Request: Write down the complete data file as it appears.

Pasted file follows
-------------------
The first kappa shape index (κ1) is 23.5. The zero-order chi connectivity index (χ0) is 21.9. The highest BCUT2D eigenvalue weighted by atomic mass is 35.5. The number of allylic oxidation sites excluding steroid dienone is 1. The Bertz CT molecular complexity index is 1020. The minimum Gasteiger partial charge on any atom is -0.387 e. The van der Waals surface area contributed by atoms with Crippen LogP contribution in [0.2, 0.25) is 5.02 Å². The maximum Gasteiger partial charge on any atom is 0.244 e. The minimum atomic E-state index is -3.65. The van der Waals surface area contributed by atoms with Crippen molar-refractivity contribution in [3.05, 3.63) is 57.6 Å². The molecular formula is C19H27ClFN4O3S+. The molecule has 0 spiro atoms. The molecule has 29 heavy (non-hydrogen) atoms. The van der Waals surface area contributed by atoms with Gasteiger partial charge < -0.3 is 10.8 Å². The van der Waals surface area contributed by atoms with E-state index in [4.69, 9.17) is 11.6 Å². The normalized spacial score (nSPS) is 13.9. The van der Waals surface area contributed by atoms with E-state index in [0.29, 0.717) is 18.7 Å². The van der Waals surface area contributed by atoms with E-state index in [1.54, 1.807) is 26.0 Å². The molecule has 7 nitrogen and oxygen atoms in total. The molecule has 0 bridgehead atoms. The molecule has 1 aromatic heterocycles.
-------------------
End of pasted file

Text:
The first kappa shape index (κ1) is 23.5. The zero-order chi connectivity index (χ0) is 21.9. The highest BCUT2D eigenvalue weighted by atomic mass is 35.5. The number of allylic oxidation sites excluding steroid dienone is 1. The Bertz CT molecular complexity index is 1020. The minimum Gasteiger partial charge on any atom is -0.387 e. The van der Waals surface area contributed by atoms with Crippen LogP contribution in [0.2, 0.25) is 5.02 Å². The maximum Gasteiger partial charge on any atom is 0.244 e. The minimum atomic E-state index is -3.65. The van der Waals surface area contributed by atoms with Crippen molar-refractivity contribution in [3.05, 3.63) is 57.6 Å². The molecular formula is C19H27ClFN4O3S+. The molecule has 0 spiro atoms. The molecule has 29 heavy (non-hydrogen) atoms. The van der Waals surface area contributed by atoms with Gasteiger partial charge < -0.3 is 10.8 Å². The van der Waals surface area contributed by atoms with E-state index in [4.69, 9.17) is 11.6 Å². The normalized spacial score (nSPS) is 13.9. The van der Waals surface area contributed by atoms with E-state index in [0.29, 0.717) is 18.7 Å². The van der Waals surface area contributed by atoms with E-state index in [1.54, 1.807) is 26.0 Å². The molecule has 7 nitrogen and oxygen atoms in total. The molecule has 0 bridgehead atoms. The molecule has 1 aromatic heterocycles.